The shoot was not only challenging due to the technically complex processes involved; filming during the pandemic presented other obstacles. “There was a specific radius in which the construction crane could move, and it had to be in a position which meant we wouldn't have to retract the arm too much and the arm would not need to spin too fast to keep up with the actors,” says Brown.
“All of this calculation was carried out and then our key grip Tony Shultz got COVID, so we had to think on the fly. We ended up moving some of those Technocrane shots to Russian Arm. Working with the seven-metre extension arm meant we could get the camera completely over the grass and in between the camera and the actors, so you never see trampled grass in the shot.”
When filming in the woods, a Flight head stabilised head on a Russian Arm was also used because the camera needed to shoot straight up or straight back to capture the actors as if they were skipping along the tree trunks. “We also worked with a custom 90-degree plate we made for the Flight head to achieve the right camera angle without the wheels being too crazily inverted,” adds Brown.
On one of the Technocrane days, Brown also worked with the Libra head to achieve an effect as if he was being suspended from the crane. “In the Libra’s control unit, where the wheels are attached, there's a little gyroscope,” he says. “So, you can pull the wheels off, attach a monitor to the unit that the wheels sit on, and put that unit on your shoulder. This means you can look at a monitor and move the camera left and right or change the roll axis which makes it feel like the camera is handheld.”
Some sequences that might appear as one shot in fact comprised of multiple elements. The opening scene of the commercial, when the four actors are walking and notice the wind approaching, is made up of three shots. “We Steadicammed back with the actors as they walked and then as the camera panned, we overlapped that with a static shot that captured the wind approaching, which was created by a helicopter.”
Once that element had been captured, the camera was placed back on the Technocrane, where it spun alongside the actors, as the arm swung to the left. “And then I went handheld as we flew back with the actors which was such an amazing experience,” says Brown.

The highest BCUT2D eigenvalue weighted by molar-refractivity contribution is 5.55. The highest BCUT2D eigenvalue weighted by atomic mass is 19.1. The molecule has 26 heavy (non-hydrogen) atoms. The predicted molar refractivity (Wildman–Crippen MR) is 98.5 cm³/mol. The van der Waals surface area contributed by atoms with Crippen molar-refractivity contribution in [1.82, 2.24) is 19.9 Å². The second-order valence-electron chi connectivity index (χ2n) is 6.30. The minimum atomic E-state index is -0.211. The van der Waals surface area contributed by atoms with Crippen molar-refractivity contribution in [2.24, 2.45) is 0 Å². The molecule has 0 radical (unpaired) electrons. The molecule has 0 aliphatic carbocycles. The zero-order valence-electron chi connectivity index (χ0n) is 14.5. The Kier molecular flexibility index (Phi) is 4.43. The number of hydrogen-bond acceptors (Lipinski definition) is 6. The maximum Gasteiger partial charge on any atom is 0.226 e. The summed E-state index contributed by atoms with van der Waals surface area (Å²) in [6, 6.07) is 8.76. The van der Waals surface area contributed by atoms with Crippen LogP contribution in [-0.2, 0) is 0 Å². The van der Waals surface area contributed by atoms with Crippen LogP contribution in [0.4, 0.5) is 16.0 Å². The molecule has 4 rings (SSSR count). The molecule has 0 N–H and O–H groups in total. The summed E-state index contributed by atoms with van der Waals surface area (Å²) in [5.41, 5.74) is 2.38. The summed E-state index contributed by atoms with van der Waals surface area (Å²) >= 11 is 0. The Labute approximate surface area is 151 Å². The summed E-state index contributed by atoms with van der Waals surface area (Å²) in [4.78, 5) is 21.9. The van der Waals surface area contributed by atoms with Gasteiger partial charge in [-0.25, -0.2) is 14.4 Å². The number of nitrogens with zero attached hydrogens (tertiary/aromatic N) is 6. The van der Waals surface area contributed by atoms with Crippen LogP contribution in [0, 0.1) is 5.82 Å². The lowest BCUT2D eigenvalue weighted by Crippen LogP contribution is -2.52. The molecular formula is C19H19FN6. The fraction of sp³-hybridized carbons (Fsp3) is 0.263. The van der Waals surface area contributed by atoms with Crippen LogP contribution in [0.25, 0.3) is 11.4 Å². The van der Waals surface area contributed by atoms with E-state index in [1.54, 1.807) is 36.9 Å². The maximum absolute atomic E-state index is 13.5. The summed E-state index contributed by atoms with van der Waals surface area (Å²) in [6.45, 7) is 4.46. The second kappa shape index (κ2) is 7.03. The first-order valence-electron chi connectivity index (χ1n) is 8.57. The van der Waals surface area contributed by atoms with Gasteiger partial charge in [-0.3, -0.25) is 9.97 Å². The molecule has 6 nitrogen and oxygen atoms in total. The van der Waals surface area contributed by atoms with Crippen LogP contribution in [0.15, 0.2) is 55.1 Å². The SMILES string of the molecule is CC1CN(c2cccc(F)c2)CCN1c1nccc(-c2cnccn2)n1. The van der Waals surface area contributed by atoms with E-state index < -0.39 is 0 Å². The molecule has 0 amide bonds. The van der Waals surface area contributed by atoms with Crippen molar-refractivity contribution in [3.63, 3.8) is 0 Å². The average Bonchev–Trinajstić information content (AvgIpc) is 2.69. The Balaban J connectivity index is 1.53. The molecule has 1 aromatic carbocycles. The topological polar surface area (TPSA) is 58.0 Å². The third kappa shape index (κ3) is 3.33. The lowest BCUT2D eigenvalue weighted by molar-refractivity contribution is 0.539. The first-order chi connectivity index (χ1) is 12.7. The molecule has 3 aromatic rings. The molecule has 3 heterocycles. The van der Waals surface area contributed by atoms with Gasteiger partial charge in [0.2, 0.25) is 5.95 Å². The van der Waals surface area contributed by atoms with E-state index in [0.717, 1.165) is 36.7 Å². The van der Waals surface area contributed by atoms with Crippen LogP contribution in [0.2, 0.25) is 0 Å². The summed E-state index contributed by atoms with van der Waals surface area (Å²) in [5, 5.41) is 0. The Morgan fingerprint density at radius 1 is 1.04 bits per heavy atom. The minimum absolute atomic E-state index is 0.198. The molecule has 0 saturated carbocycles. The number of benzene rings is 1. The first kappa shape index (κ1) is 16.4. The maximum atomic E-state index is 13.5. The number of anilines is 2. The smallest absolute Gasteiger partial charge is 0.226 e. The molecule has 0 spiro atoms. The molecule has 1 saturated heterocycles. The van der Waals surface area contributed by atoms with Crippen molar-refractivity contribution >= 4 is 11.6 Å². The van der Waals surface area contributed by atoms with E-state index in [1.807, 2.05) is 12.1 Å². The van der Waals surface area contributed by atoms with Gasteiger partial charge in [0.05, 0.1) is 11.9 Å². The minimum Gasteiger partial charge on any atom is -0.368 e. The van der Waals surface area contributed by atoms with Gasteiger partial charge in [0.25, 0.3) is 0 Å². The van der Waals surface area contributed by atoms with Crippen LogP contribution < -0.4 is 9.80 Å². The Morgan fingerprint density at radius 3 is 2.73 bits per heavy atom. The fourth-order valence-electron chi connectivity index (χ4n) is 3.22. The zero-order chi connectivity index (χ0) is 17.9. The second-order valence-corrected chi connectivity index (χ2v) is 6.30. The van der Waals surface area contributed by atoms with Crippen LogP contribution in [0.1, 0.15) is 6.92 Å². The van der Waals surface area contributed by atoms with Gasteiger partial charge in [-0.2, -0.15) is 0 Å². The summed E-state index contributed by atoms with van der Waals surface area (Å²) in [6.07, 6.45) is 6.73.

Open Spaces was captured on Kodak Vision 3 500T 5219 using an Arriflex 235 paired with 14mm and 16mm ARRI Master Primes, with the camera package supplied by Panavision. Brown was delighted the directors pushed to shoot on film as “often with commercials, it's difficult for the production company to push that through to the agency, because a lot of new creatives haven't worked on film. So, it can be seen as a bit of a risk because from a viewing perspective there are no HD taps, even though in reality it is not a risk.”
Shooting on film produces a texture that Brown believes cannot be created digitally. “We could capture the extreme highlights we were dealing with” he says. “There were points where I was unable to ride the iris because I was flying on the rig with the acrobats, so I could set the exposure to where I was comfortable, knowing the highlight would never burn out.
“As film stocks are quite clean still, even if you expose well on 500T you don't feel the grain too much. So, because the highlight range is so good on the 500T we ended up pushing one stop to get a bit more grain structure.”
There were also times when the camera was shooting directly into sun through wispy clouds, which the cinematographer feels a digital camera would not have been able to capture with such success. “It was also incredible to still be able to capture the detail in the clothes - the key aim of the commercial - and not lose any detail, or for the clothes to become too granular due to the grain structure.”
The commercial was framed for a 3:2 ratio as it was considered “a more photographic aspect ratio” and enabled Brown to “keep some of the vertical height of the 4:3” he was shooting 4-perf on the Arriflex 235. “Having that vertical height, meant the actors would sit more easily in the frame,” he says. “And if we did end up misframing a touch if I swung a little too close on the rig, they could just be shifted up a little but still not be compromised at the bottom end.”
The majority of the commercial - which was captured handheld - was shot on the Arriflex 235, with some filmed using the Arricam LT with the Russian Arm and Technocrane. “The 235 is extremely lightweight and we pulled off the eyepiece most of the time because I was operating off a tiny onboard monitor,” says Brown. “The Master Primes are my preferred spherical lens - the highlights hold so well, and the colour rendition is excellent.”